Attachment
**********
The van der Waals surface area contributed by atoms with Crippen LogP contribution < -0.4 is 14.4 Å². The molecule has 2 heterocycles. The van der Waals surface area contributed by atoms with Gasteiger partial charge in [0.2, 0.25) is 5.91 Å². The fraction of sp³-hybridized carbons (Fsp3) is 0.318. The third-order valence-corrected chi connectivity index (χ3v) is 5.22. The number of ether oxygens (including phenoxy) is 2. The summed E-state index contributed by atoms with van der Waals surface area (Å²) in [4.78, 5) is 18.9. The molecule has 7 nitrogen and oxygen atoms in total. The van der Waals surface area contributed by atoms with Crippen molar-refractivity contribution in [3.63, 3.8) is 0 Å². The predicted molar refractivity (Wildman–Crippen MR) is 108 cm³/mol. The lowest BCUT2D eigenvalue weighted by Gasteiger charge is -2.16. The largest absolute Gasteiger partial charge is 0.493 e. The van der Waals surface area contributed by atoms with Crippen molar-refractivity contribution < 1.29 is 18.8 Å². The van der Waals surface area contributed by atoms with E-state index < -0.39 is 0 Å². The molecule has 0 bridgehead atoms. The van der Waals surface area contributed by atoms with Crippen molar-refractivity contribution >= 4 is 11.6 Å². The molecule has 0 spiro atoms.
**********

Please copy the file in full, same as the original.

The van der Waals surface area contributed by atoms with Crippen LogP contribution < -0.4 is 14.4 Å². The molecule has 2 heterocycles. The van der Waals surface area contributed by atoms with Gasteiger partial charge in [0.2, 0.25) is 5.91 Å². The fraction of sp³-hybridized carbons (Fsp3) is 0.318. The third-order valence-corrected chi connectivity index (χ3v) is 5.22. The number of ether oxygens (including phenoxy) is 2. The summed E-state index contributed by atoms with van der Waals surface area (Å²) in [4.78, 5) is 18.9. The molecule has 7 nitrogen and oxygen atoms in total. The van der Waals surface area contributed by atoms with Crippen molar-refractivity contribution in [3.63, 3.8) is 0 Å². The predicted molar refractivity (Wildman–Crippen MR) is 108 cm³/mol. The lowest BCUT2D eigenvalue weighted by Gasteiger charge is -2.16. The largest absolute Gasteiger partial charge is 0.493 e. The van der Waals surface area contributed by atoms with Crippen molar-refractivity contribution < 1.29 is 18.8 Å². The van der Waals surface area contributed by atoms with E-state index < -0.39 is 0 Å². The molecule has 0 bridgehead atoms. The van der Waals surface area contributed by atoms with Crippen molar-refractivity contribution >= 4 is 11.6 Å². The molecule has 0 spiro atoms.